Don’t try to take the person’s depression away. The depression is a defence which the person will hang on to until he feels he’s strong enough to face the chaos outside the prison. Accept that being depressed is what the person needs to do.  

Be there ready to talk if the person wants to talk, be silent when he wants to be silent. Giving advice is a waste of time, but you can ask, ‘Would you like to go for a walk?’ If he does accept don’t say, ‘Why couldn’t you do this yesterday?’ 

Depression prevents the immune system from working properly and as a result depressed people often become physically ill. Make sure that the person has access to a healthy, ordinary diet but don’t kid yourself that some special diet will make him better. The person has to start to care about himself before he can seek the benefits of good food and exercise.

A depressed person will not seek help until he reaches a point where he cannot bear to be depressed any longer. One person told me, ‘I got so low the only way was up.’ Another said, ‘I couldn’t stand the pain any longer,’ and another, ‘I just got so bored I had to change.’ 

Accept that if the person does learn from his depression and not get depressed again he’ll no longer be the same person he was before. If he changes are you prepared to change in ways which you can’t predict? Loved ones can keep a depressed person depressed because they aren’t prepared to let him change. 

When the depressed person wants to talk, be prepared to talk things over, even if you find the things he wants to talk about challenge your way of thinking. It may be your relationship which you need to discuss. If it’s a sibling or a parent who is depressed the person may not want to raise certain matters which he feels would worry you. Talking to a stranger is often better than talking to a loved one. 

A cognitive therapist can help a person to look critically at the way he habitually thinks, but often the person needs explore his childhood with a therapist and consider the conclusions he drew as a child but has never reassessed. For instance, small children often blame themselves when a parent dies or an adult sexually or physically abuses them.

Looking After Yourself 

You can feel very lonely when you’re looking after someone who’s depressed. At times you’ll feel drained and tired. Don’t spend all your time with the depressed person. Go out, enjoy yourself, rest and recuperate.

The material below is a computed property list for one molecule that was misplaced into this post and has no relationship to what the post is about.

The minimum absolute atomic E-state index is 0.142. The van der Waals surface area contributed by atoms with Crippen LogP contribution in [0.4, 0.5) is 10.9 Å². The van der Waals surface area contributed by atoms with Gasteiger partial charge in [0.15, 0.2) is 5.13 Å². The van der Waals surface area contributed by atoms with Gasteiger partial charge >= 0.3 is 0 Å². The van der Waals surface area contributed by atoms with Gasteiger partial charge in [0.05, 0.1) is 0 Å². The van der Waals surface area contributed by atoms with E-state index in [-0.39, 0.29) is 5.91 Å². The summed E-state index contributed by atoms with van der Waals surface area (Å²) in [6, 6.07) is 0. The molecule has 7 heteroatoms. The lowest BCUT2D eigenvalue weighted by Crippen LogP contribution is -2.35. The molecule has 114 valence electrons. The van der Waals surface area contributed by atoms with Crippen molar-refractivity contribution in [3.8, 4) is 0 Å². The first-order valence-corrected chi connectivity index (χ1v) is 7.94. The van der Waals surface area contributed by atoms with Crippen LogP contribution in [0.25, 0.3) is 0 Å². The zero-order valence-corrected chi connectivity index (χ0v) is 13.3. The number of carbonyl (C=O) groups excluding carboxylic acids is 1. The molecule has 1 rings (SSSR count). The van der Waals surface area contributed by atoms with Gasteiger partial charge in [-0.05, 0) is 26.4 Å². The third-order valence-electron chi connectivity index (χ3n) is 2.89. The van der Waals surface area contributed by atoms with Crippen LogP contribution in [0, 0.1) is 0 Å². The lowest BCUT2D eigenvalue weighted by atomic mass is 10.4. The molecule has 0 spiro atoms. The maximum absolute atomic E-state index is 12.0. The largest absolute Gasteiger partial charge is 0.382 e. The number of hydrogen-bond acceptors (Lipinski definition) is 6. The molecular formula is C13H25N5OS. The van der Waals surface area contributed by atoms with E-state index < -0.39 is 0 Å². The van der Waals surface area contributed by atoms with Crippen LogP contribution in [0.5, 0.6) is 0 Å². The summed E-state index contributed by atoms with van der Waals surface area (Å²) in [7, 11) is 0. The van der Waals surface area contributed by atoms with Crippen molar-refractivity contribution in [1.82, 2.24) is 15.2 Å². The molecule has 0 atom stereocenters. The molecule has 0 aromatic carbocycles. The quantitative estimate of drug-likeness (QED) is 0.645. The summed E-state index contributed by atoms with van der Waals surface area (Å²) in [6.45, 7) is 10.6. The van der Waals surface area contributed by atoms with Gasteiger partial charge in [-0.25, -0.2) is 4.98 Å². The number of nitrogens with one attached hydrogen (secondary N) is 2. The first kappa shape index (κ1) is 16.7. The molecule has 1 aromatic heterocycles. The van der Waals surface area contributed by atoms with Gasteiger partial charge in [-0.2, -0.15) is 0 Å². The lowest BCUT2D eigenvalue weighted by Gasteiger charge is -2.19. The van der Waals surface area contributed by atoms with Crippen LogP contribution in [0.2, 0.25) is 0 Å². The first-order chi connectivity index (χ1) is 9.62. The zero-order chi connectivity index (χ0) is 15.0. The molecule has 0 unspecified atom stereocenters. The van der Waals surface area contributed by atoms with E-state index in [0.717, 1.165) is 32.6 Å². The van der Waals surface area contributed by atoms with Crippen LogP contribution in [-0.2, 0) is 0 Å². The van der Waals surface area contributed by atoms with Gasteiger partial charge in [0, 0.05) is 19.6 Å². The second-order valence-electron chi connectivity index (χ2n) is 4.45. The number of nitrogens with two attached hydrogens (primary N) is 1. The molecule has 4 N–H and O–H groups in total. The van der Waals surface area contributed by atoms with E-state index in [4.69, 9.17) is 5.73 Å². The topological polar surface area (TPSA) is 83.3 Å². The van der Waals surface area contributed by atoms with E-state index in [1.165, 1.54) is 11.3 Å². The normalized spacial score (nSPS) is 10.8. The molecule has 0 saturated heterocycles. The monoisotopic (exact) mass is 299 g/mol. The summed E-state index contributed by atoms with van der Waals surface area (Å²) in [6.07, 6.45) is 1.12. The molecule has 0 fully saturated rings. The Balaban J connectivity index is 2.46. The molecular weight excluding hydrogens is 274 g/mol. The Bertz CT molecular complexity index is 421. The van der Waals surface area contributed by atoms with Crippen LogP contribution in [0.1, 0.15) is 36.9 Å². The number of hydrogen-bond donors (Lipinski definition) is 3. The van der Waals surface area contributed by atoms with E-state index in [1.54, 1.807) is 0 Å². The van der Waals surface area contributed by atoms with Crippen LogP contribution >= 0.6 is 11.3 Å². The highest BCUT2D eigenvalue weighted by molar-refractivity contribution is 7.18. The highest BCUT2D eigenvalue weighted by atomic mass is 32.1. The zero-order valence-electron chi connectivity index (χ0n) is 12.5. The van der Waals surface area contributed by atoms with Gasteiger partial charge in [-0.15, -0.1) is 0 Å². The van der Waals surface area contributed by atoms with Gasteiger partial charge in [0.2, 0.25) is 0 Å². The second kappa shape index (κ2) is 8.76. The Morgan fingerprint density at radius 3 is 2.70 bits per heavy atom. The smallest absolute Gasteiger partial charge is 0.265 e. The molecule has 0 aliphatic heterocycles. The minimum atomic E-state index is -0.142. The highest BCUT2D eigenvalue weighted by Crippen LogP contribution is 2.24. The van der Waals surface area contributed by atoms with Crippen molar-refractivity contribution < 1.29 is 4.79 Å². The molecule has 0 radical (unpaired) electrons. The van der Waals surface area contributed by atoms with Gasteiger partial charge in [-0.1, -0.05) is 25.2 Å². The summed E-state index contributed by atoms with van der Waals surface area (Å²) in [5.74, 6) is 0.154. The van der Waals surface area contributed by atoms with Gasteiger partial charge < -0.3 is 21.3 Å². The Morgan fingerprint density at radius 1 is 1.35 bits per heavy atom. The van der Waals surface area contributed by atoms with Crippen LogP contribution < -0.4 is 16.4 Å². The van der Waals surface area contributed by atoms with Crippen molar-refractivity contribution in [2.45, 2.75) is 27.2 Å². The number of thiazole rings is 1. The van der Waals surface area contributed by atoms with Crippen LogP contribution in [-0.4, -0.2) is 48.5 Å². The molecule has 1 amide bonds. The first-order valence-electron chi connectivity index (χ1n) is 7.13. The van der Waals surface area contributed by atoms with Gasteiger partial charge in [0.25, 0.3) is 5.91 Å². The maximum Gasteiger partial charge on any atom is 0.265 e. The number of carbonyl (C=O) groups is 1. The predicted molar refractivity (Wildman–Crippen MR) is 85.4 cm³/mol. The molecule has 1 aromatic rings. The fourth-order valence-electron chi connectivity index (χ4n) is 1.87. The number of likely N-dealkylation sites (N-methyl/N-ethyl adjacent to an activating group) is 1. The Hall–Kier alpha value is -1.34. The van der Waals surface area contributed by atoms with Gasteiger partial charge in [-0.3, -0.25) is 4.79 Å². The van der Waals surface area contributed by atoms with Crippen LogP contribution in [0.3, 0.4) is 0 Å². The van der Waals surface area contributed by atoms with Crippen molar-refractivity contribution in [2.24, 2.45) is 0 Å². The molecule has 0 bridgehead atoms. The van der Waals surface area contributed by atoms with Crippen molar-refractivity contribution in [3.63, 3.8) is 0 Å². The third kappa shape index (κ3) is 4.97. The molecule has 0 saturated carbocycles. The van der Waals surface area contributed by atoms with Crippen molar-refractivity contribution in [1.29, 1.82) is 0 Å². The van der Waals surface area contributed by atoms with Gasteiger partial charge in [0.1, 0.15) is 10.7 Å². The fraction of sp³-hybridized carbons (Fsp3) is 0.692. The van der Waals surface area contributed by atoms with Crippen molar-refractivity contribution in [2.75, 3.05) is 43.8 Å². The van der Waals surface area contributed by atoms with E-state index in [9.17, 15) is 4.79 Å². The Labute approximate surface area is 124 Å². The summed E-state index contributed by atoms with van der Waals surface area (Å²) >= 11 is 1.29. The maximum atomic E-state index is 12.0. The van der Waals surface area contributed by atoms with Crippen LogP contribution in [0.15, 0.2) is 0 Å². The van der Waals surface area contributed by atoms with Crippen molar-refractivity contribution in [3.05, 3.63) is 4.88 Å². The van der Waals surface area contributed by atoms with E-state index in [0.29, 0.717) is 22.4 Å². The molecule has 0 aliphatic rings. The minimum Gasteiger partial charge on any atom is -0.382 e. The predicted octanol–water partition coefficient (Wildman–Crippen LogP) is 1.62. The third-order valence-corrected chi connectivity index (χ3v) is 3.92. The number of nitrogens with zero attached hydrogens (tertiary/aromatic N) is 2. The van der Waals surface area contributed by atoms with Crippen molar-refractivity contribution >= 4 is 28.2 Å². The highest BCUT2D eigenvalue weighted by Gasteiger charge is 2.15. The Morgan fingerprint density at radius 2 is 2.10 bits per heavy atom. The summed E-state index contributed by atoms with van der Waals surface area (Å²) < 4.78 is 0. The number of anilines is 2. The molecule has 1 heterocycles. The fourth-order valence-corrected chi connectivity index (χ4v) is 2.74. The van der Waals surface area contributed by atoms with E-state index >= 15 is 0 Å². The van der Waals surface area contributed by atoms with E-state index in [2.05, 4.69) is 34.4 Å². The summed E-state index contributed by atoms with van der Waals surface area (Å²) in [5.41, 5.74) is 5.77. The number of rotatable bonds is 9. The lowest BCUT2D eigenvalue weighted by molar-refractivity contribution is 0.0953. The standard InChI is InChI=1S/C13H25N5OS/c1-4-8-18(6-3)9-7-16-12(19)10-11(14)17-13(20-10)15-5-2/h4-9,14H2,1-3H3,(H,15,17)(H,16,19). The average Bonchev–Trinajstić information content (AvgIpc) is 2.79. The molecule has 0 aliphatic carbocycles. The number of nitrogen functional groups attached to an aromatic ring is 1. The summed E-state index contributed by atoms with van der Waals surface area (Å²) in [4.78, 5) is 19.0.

Gwyneth Lewis advised, ‘No one has the right to tell another human being how they should feel. However, if that person is taking it out on you, being critical, vicious, blaming you for what isn’t your fault, they should be called to account.’ ‘Tough love’ doesn’t help, but do say firmly to the person, ‘I can accept your feelings but I can’t accept being spoken to in that way. You must not take your bad feelings out on me.’ When Julian Clary was talking to Sue Lawley on Desert Island Discs he told her how he at first couldn’t handle his success because he believed he didn’t deserve to be successful. He became depressed and behaved very badly. He said that when he told his agent that he wouldn’t travel in a maroon limo his agent should have said to him, ‘Don’t be silly,’ but, alas, the agent didn’t.  

Don’t feel that you are responsible for making the person better. To leave the prison of depression the person has to go on a journey of self-discovery. All you need to do is be a good companion on the journey.  

Dorothy Rowe Depression: The Way Out of Your Prison Routledge, third edition.

How to Help Someone Who Is Depressed.

Accept that the person is depressed and know that eventually this will come to an end.

  1. Don’t give advice but sometimes say, ‘Would you like to . . . ?’
  2. Try to show through your actions as well as your words that you value the person.
  3. Accept the person’s feelings but be firm if he behaves badly.
  4. Accept that to end this depression the person has to change, and so you’ll also have to change.  

How to Help Yourself When Someone Close to You Is Depressed.

  1. Remember that your job is not to cure the person but to give support in the hope that the person will decide to change.
  2. Try not to take it personally when the person
    1. Shuts you out
    2. Pulls away from your embrace
    3. Is rude and angry with you
    4. When visitors come the person either hides in his room or seemingly cheers up, chats to the visitors, and sinks back into silence when they leave
  3. Accept help from others so you can have time to yourself and mix with cheerful people.
  4. Remember that if you don’t look after yourself you won’t be able to look after anyone else.

www.psychologies.co.uk